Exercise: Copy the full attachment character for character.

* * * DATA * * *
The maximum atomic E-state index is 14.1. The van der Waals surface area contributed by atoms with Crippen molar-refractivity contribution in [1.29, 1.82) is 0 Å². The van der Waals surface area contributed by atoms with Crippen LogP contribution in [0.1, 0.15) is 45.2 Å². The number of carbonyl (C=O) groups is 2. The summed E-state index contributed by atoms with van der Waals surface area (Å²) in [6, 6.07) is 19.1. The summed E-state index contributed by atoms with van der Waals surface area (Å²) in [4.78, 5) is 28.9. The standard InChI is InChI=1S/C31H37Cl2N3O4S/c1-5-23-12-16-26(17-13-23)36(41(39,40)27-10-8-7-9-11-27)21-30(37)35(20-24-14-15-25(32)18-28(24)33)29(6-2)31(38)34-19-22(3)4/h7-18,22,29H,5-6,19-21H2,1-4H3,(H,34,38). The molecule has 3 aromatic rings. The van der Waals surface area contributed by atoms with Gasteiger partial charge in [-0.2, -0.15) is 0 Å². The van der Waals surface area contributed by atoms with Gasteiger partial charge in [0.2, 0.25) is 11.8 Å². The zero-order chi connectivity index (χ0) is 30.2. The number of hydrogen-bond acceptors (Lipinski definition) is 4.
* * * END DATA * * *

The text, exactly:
The maximum atomic E-state index is 14.1. The van der Waals surface area contributed by atoms with Crippen molar-refractivity contribution in [1.29, 1.82) is 0 Å². The van der Waals surface area contributed by atoms with Crippen LogP contribution in [0.1, 0.15) is 45.2 Å². The number of carbonyl (C=O) groups is 2. The summed E-state index contributed by atoms with van der Waals surface area (Å²) in [6, 6.07) is 19.1. The summed E-state index contributed by atoms with van der Waals surface area (Å²) in [4.78, 5) is 28.9. The standard InChI is InChI=1S/C31H37Cl2N3O4S/c1-5-23-12-16-26(17-13-23)36(41(39,40)27-10-8-7-9-11-27)21-30(37)35(20-24-14-15-25(32)18-28(24)33)29(6-2)31(38)34-19-22(3)4/h7-18,22,29H,5-6,19-21H2,1-4H3,(H,34,38). The molecule has 3 aromatic rings. The van der Waals surface area contributed by atoms with Gasteiger partial charge in [-0.2, -0.15) is 0 Å². The van der Waals surface area contributed by atoms with Gasteiger partial charge in [0.2, 0.25) is 11.8 Å². The zero-order chi connectivity index (χ0) is 30.2. The number of hydrogen-bond acceptors (Lipinski definition) is 4.